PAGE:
Earlier this week, on Wednesday night, I made my way to my local Waterstones on Deansgate in Manchester, for a very exciting event: a book signing for The Song Rising by Samantha Shannon! I attended one for Caraval by Stephanie Garber a few weeks back (which you can read about here) so I was very much looking forward to this as I knew how awesome these signings were! I started reading The Bone Season series last month, and it very quickly made it’s way up my favourite book series list. I was about 50% of the way through The Song Rising the day of the event, which was only a day after the book was released, so that’s testament to how much I was enjoying it.
Samantha’s discussion was both insightful and inspiring; I loved learning about the history of her writing, how she developed ideas for the series and even a couple of personal things.
I really like the fact that she draws on a lot of real world issues and events, and these influence her writing. For example, the way that the Salem Witch Trials were conducted and the idea of “unnaturalness”, with those that are “different” being persecuted.
While The Bone Season series could be considered dystopian, the fact that the world is actually quite progressive is quite contradictory. For example, Samantha clearly explained that there is no sexism or homophobia in her books. Her characters see people as just that, people. Not man, woman, gay, straight or bisexual for example. For a world that is so damaging in some ways, is actually more developed than ours in others. The idea of mass hysteria interests Samantha too, which is clearly reflected in the way that certain groups react within The Bone Season series, and again is quite prevalent to today’s society.
Samantha began writing in her teens, around the age of 12 or 13, and started to write her first novel, Aurora at 15 (Samantha described this as Twilight with aliens)! While this story wasn’t picked up by an agent, Warden was actually created first for this story and then adapted for The Bone Season. Apparently Warden was quite dark and brooding in Aurora, with the story revolving a lot around the “swooning” between him and his human lover.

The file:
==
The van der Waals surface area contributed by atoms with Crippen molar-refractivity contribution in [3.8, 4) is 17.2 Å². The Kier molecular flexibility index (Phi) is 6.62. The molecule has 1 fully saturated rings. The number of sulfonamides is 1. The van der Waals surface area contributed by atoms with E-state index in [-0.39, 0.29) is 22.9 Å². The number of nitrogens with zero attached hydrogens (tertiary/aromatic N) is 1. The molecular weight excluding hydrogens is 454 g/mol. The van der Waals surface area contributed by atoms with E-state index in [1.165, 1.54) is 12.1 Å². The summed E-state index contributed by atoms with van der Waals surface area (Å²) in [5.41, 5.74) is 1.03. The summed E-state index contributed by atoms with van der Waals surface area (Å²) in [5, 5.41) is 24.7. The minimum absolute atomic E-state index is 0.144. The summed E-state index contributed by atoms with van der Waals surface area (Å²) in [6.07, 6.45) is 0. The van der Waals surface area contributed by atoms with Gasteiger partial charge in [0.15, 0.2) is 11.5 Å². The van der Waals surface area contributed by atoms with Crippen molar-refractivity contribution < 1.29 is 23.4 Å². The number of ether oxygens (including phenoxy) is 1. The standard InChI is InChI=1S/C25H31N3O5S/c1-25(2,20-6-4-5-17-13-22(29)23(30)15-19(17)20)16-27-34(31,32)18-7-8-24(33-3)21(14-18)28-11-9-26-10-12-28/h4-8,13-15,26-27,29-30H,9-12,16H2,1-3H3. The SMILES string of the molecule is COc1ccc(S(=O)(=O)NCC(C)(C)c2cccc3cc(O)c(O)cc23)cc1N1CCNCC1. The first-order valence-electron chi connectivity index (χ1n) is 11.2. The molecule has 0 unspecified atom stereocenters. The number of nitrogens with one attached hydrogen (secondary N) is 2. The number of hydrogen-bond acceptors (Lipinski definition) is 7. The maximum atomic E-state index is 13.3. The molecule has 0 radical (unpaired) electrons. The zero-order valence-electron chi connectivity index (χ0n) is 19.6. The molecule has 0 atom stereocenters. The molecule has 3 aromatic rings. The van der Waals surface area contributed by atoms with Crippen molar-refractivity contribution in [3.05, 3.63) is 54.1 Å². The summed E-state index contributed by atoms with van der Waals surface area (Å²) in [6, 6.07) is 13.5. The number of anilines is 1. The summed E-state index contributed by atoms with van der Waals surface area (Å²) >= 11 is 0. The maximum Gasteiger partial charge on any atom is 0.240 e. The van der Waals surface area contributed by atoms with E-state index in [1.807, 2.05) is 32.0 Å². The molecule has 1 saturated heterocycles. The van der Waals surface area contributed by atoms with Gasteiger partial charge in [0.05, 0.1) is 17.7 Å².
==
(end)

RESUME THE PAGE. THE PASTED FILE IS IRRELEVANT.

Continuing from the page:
Speaking of which, Paige and Warden’s relationship was somewhat inspired by the story of Beauty and the Beast, particularly how the Beast never really tells Belle what’s really going on, when actually by doing that he’d have made things much simpler! Samantha also said that she drew inspiration from V for Vendetta (one of her favourite films) and the character of Mr Rochester from Jane Eyre.
While Aurora was unfortunately rejected, Samantha did receive feedback from one agent, and it was on her trip to this agency that she came across the area of Seven Dials for the first time. The New Age shops in the area helped Samantha to develop the idea of a secret society of clairvoyants in a not-too-distant future London, and so began The Bone Season.
I also found out that the film rights for The Bone Season have also been bought by The Imaginarium Studios, which is ran by actor Andy Serkis. I’m so so so excited for this, but I really do hope that they do the books justice!
I had such a great time at this event, and even got to have a chat with Samantha while she signed the books I had brought with me. It’s such a pleasure to meet the authors of my favourite books, and so I encourage anybody that’s thinking about going to a signing to just do it! You won’t regret it. Keep up with any events at your local Waterstones here*.
*Not sponsored or paid for, I just love bookish events!
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